Martin is excellent and the fact that he didn’t watch any movies from the 40’s in order to prepare for the role as most other actors would’ve done, was a wise decision as he ends up creating his own style instead of coming-off like he’s imitating somebody else. Ward is good too and while she isn’t particularly funny she does make for a excellent straight-man, which is what a solid comedy needs by having a normal person play-off the other wackiness around them. Carl Reiner is engaging in a send-up of Erich Von Stroheim and it’s interesting seeing Reni Santoni appear here as he played a young Reiner 15 years earlier in the movie Enter LaughingThe characters though are flat and never evolve, which like with the other issues described above, make this movie a novelty experiment that never fully gels.

My Rating: 3 out of 10

Released: May 12, 1982

Runtime: 1 Hour 28 Minutes

Rated PG

Director: Carl Reiner

Studio: Universal

Available: DVD, Blu-ray, Amazon Video, YouTube

Shirley Thompson Versus the Aliens (1972)

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By Richard Winters

My Rating: 6 out of 10

4-Word Review: Lonely girl meets spaceship.

Shirley Thompson (Jane Harders) is an alienated young adult living in 1956 Australia who one day makes contact with a group of aliens. It happens while her and her biker gang sneak into Luna Park after dark, which is a amusement place for children and when they go into after it’s closed they can go on the rides for free. It’s while doing this that Shirley sees a spaceship and starts communicating with it while the rest of the gang gets scared and leaves. The aliens within the ship tell her that they plan on invading earth and it’s up to her to warn the others of their intent, but if she does it right they’ll reward her with ‘power’, which is what she’s always wanted as she’s felt insignificant otherwise. The aliens then produce a massive rain storm that creates much damage and then the next day they interrupt a radio broadcast to proclaim what they’ve done, but no one believes them especially Shirley’s parents (Marion Jones, John Llewellyn) who thinks it’s a joke. Everyone else responds to Shirley’s alien warnings like she’s a kook, which ends up getting her committed to the mental institution where she then recounts her tale to a cynical staff.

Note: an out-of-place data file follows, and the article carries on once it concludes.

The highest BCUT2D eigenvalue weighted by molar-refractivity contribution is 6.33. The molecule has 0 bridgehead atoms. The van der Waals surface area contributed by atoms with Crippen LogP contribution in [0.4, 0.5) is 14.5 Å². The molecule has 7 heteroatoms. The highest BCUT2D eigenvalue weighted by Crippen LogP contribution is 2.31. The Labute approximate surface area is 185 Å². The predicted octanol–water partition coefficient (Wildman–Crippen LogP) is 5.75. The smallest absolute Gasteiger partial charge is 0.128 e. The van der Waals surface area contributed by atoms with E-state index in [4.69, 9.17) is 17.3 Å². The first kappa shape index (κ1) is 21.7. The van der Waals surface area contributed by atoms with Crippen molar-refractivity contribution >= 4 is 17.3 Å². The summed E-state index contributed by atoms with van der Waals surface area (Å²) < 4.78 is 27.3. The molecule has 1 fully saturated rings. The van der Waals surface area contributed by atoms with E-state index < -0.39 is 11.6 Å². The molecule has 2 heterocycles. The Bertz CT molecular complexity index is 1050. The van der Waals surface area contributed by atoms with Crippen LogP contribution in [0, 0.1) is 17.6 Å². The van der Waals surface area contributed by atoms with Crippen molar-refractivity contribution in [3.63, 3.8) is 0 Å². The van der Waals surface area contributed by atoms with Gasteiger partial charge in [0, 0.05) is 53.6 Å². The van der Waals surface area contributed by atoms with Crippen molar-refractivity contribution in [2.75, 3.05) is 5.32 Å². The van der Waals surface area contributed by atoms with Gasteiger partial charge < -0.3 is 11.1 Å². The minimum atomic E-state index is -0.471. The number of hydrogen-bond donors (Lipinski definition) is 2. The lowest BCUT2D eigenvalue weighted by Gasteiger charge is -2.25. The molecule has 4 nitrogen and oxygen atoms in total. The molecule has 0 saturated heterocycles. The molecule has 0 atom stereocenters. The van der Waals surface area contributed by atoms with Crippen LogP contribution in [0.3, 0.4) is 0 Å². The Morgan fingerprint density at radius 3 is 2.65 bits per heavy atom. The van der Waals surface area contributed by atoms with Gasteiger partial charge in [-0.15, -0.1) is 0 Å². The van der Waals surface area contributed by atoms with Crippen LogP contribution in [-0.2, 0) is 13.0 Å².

This is the first feature length movie directed by Jim Sharman better known to American audiences for having helmed Rocky Horror Picture Show and to Australians for his work in experimental theater of which he is highly regarded. This film works in line with many of his other Avant Garde efforts where the emphasis is more on the imagery than the story. For mainstream audiences though it may be considered inaccessible as it bucks all areas of conventional storytelling including having it alternate between black and white and color with each scene. There’s also very little dialogue with the focus more on mood. The film does have its share of interesting moments, but how much one appreciates it is completely up to one’s own temperament.

I was struck by how similar the theme was to Sharman’s later film The Night, The Prowler with both movies dealing with an alienated young adult woman still living at home with her parents who feels that no one can understand her and has inner anger/disdain at the world around her. It also has shades of Liquid Skywhich came out 11 years later and dealt with a young woman who befriends some aliens, but instead of being scared of them like everyone else she has a special connection to them and feels as much like a stranger on this planet as they do.

If you’re looking for a typical sci-fi flick then you’ll be sorely disappointed as you won’t even end up seeing any aliens or spaceships. I’m not sure if this was due to budgetary restraints, but in any event the camera stays fully locked on Shirley and becomes more of a satire on life in the burbs and in that regard it succeeds. While not a perfect movie it does have its share of memorable moments especially the ending where Shirley gets strapped to a spinning hospital bed while laughing maniacally.  Why I found this part to be so cool I don’t know, but that’s how the movie works. You either go with the flow or you don’t, but those who are game may find it a fun ride. It’s certainly different than anything you’ll find released today and could only have been made in the early 70’s.

My Rating: 6 out of 10

Released: June 6, 1972

Runtime: 1 Hour 11 Minutes

Not Rated

Director: Jim Sharman

Studio: Kolossal Piktures

Available: None

The Stoolie (1972)

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By Richard Winters

My Rating: 6 out of 10

4-Word Review: Con man heads south.